Senator Joe Manchin: A Sign of the Times
If there were ever a poster child for progress on LGBT rights in Washington, Senator Joe Manchin of West Virginia would be it.
Until Wednesday, Sen. Manchin had been the lone Democratic hold out on a bill that would ban workplace discrimination against gay and transgender Americans. But shortly after New York Times reporter Jeremy Peters tweeted that the senator had signaled support the bill, Manchin told the Times, “There’s no way that I could ever not support something that basically bans discrimination. There’s no way. It’s just a fundamental right.”
But it’s not the first time Sen. Manchin has been an outlier in his party. He also holds the dubious distinction of being the sole Senate Democrat to vote against advancing “don’t ask, don’t tell” repeal in 2010. Two key votes were taken in the Senate chamber on the gay ban during that lame duck session. One on December 9 as part of the Defense spending bill, which Manchin voted against; followed by the successful second vote on December 18, which has proven to be a watershed moment for LGBT equality.
Yet Manchin still missed his opportunity to land on the right side of history. He skipped the second vote entirely and his spokesperson later told the Charleston Gazette he had a “family obligation” he couldn’t miss. He and his wife had reportedly planned “a holiday gathering over a year ago” with all their children and grandchildren.
But earlier this year, at an April panel hosted by The Atlantic, Manchin indicated a change of heart.
MSNBC’s Rachel Maddow asked Manchin, “If [the bill] were up now, how would you vote?”
“It was the wrong vote,” Manchin admitted, explaining that he was “brand new” to the Senate at the time.
“My first armed services meeting, I had all the Joint Chiefs of staff — can you imagine? A kid from Farmington, West Virginia…I got more stars up there than I’ve seen in the sky,” he quipped. “They went down the line and you could tell, these commanders in chief were not in total support thinking they could do it as quickly during a time of war.”
Manchin specifically mentioned Marine Gen. James Amos, who had noted that 50 percent of his force was on the front lines and said it would be a major policy shift to make in the midst of a war.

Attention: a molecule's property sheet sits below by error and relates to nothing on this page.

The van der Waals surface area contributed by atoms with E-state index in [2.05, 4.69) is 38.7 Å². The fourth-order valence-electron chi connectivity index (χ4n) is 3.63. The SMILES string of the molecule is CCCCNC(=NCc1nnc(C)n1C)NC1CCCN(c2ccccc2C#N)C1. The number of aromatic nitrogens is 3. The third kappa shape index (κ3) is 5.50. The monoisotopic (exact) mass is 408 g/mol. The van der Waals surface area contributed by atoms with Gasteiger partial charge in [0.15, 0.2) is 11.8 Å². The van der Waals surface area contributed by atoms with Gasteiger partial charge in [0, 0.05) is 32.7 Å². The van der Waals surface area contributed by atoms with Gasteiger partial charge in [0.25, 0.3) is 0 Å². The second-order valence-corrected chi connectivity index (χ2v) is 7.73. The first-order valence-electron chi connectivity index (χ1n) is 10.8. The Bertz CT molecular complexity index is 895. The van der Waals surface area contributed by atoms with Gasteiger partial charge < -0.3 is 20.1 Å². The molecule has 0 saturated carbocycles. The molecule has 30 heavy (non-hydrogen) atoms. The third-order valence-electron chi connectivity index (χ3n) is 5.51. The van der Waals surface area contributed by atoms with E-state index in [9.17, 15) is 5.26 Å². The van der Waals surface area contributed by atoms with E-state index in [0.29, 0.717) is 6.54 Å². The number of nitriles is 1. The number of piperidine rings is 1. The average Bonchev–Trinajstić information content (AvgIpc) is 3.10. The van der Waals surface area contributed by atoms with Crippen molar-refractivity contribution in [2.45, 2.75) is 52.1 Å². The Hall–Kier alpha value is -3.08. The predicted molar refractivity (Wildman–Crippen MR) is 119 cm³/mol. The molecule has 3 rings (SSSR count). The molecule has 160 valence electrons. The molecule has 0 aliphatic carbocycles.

At the time, Manchin reflected, he would have “voted on the side of caution” with General Amos. “Today,” he concluded, “I would have voted the other way because General Amos would have been wrong.”
Manchin’s delivery had a certain down-home charm that made the explanation somewhat more palatable. But he had clearly had time to ruminate on the issue and reach a different conclusion, much the way his predecessor, Sen. Robert Byrd, had done on civil rights. Byrd, who was once a Ku Klux Klan member, eventually repented and became a fervent supporter of dedicating a national holiday to Dr. Martin Luther King, Jr.
“Don’t ask, don’t tell” and the country’s marked progress on LGBT equality since 2010 likely figured into Manchin’s newfound show of support for the Employment Non-discrimination Act (ENDA). But it was also the product of some coordinated advocacy by Fairness West Virginia and a new ENDA coalition, Americans for Workplace Opportunity.
Members of Fairness WV met with Manchin and his staff about ENDA on several occasions. In a face-to-face meeting on September 12, the senator told executive director Casey Willits, “I didn't grow up in a house where discrimination of any type was tolerated."
Willits said Americans for Workplace Opportunity had committed three organizers in the last couple months to the ground game in West Virginia. “They showed up at exactly the right time to keep the pressure on Sen. Manchin,” Willits added.
Thursday, the two groups plan to deliver thousands of post cards to Manchin’s Charleston offices urging him to support the legislation. It will now be more of a “thank you” than a nudge.
Though the Republican-held House remains a hurdle, Senate Majority Leader Harry Reid said he plans to vote on the measure before Thanksgiving. It’s a vote that few advocates thought was possible at the outset of 2013 — another sign that conventional wisdom on gay rights in Washington no longer holds the currency it once did.